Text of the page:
Review of William Craig's In Quest of the Historical Adam

"Most books of similar length to Craig’s In Quest of the Historical Adam receive much shorter reviews than this one. However, every now and then, a book comes along that deserves a much longer treatment, such as this one." - London Lyceum

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Ed Vasicek's picture

Attempts at accepting human evolution and yet maintaining the literal creation of Adam can be thick, confusing, and extreme.  I am a young earth creationist with some flexibility; I can tolerate those who insist that Genesis 1-11 is a unique genre.  But Craig's work (assuming he is reviewed fairly)  is way beyond where I could stretch.  I appreciate Craig's attempt to submit to the Scriptures and thus his desire to defend a literal Adam. That is important.  But to harmonize Adam with accepted theories of human evolution, that is too much, IMO.

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Aaron Blumer's picture


Reading the book is on my to do list. I want to see if I can understand him. Based on the reviews I've seen so far, his angle is a bit complex and easy to misread. It seems clear enough though that he wants to maximize compatibility between Scripture and science.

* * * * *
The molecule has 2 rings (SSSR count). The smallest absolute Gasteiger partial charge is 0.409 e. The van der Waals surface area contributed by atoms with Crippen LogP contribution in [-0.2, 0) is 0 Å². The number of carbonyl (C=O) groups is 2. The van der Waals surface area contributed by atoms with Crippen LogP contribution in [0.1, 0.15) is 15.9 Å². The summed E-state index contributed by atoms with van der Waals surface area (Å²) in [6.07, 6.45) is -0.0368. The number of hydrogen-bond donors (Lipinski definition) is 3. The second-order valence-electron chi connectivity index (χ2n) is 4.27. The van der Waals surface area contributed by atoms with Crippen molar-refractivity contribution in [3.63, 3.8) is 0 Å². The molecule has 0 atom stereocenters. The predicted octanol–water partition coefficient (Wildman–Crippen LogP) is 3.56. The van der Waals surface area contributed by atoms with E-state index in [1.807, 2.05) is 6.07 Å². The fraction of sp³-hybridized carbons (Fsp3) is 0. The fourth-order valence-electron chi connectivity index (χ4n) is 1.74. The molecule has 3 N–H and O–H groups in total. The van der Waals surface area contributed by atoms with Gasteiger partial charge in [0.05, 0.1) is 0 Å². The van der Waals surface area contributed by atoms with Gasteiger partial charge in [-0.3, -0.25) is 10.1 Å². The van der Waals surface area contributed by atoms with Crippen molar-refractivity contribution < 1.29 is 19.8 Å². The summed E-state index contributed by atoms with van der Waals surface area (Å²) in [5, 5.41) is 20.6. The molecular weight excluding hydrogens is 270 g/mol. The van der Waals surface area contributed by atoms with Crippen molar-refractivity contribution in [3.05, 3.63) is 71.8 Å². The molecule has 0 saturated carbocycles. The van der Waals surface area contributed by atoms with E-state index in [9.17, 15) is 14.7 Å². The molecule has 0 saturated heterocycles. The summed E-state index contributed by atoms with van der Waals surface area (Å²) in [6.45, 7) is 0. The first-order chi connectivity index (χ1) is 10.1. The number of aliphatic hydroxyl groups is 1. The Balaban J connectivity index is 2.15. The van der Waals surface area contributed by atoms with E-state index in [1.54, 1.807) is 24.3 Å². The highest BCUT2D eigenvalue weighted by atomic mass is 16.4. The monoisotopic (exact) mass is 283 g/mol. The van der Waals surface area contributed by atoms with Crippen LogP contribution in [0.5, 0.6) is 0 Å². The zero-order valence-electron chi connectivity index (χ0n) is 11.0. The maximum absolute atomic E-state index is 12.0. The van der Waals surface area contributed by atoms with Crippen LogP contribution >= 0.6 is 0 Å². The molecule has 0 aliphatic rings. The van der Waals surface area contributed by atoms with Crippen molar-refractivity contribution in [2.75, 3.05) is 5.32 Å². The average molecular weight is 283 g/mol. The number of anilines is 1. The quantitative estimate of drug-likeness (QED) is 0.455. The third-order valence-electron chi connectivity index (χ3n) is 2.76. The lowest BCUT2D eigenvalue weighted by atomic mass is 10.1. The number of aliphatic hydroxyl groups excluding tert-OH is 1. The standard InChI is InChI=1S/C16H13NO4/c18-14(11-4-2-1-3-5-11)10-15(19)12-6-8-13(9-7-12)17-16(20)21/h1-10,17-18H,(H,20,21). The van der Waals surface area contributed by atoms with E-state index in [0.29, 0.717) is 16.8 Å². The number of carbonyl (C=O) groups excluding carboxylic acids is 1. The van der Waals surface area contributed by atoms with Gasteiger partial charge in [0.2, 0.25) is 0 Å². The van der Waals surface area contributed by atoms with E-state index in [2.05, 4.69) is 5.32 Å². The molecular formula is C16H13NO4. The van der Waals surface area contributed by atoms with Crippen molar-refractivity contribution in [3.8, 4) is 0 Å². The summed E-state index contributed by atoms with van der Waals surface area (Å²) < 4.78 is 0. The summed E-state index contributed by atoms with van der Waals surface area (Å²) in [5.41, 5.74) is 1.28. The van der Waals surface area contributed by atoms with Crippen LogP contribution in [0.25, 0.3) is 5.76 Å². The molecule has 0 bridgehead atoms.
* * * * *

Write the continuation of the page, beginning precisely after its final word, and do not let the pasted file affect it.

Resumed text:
I'm conflicted about that. On the one hand, all "truth" that really is truth is God's truth. On the other, it's so easy to put currently dominant science in the driver's seat in the effort to make the two get along as much as possible. And once Scripture and faith are not in the driver's seat... your journey goes astray.

Views expressed are always my own and not my employer's, my church's, my family's, my neighbors', or my pets'. The house plants have authorized me to speak for them, however, and they always agree with me.